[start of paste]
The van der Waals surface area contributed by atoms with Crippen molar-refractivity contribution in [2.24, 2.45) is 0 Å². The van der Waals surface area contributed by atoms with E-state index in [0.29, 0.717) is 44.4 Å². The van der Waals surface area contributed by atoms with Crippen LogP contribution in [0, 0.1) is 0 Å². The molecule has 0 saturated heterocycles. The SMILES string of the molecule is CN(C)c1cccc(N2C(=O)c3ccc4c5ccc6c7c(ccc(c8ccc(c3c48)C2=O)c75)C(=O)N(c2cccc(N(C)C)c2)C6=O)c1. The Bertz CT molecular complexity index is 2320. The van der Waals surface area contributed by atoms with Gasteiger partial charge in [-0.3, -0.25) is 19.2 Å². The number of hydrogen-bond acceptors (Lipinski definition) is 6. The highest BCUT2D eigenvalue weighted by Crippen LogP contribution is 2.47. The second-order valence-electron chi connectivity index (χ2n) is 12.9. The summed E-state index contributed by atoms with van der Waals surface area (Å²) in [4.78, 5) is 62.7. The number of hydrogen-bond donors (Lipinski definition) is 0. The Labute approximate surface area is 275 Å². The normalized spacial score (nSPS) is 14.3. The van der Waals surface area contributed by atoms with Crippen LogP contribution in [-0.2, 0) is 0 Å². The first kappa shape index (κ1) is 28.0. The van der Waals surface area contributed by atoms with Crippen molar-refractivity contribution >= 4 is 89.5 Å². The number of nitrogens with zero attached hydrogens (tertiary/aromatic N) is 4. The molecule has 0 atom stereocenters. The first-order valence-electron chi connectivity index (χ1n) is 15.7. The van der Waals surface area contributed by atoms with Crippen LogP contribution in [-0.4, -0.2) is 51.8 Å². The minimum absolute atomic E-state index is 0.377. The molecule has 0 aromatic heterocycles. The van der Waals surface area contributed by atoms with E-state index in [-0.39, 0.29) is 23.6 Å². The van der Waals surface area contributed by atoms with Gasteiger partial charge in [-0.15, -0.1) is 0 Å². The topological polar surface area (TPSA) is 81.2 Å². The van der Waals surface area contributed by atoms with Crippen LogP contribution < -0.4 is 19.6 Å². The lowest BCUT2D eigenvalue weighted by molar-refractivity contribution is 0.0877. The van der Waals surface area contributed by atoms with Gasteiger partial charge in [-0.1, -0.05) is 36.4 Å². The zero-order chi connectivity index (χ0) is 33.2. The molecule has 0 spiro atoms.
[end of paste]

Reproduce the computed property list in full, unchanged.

The van der Waals surface area contributed by atoms with Crippen molar-refractivity contribution in [2.24, 2.45) is 0 Å². The van der Waals surface area contributed by atoms with E-state index in [0.29, 0.717) is 44.4 Å². The van der Waals surface area contributed by atoms with Crippen LogP contribution in [0, 0.1) is 0 Å². The molecule has 0 saturated heterocycles. The SMILES string of the molecule is CN(C)c1cccc(N2C(=O)c3ccc4c5ccc6c7c(ccc(c8ccc(c3c48)C2=O)c75)C(=O)N(c2cccc(N(C)C)c2)C6=O)c1. The Bertz CT molecular complexity index is 2320. The van der Waals surface area contributed by atoms with Gasteiger partial charge in [-0.3, -0.25) is 19.2 Å². The number of hydrogen-bond acceptors (Lipinski definition) is 6. The highest BCUT2D eigenvalue weighted by Crippen LogP contribution is 2.47. The second-order valence-electron chi connectivity index (χ2n) is 12.9. The summed E-state index contributed by atoms with van der Waals surface area (Å²) in [4.78, 5) is 62.7. The number of hydrogen-bond donors (Lipinski definition) is 0. The Labute approximate surface area is 275 Å². The normalized spacial score (nSPS) is 14.3. The van der Waals surface area contributed by atoms with Crippen LogP contribution in [-0.2, 0) is 0 Å². The first kappa shape index (κ1) is 28.0. The van der Waals surface area contributed by atoms with Crippen molar-refractivity contribution >= 4 is 89.5 Å². The number of nitrogens with zero attached hydrogens (tertiary/aromatic N) is 4. The molecule has 0 atom stereocenters. The first-order valence-electron chi connectivity index (χ1n) is 15.7. The van der Waals surface area contributed by atoms with Crippen LogP contribution in [-0.4, -0.2) is 51.8 Å². The minimum absolute atomic E-state index is 0.377. The molecule has 0 aromatic heterocycles. The van der Waals surface area contributed by atoms with E-state index in [-0.39, 0.29) is 23.6 Å². The van der Waals surface area contributed by atoms with Gasteiger partial charge in [-0.15, -0.1) is 0 Å². The topological polar surface area (TPSA) is 81.2 Å². The van der Waals surface area contributed by atoms with Crippen LogP contribution < -0.4 is 19.6 Å². The lowest BCUT2D eigenvalue weighted by molar-refractivity contribution is 0.0877. The van der Waals surface area contributed by atoms with Gasteiger partial charge in [-0.1, -0.05) is 36.4 Å². The zero-order chi connectivity index (χ0) is 33.2. The molecule has 0 spiro atoms.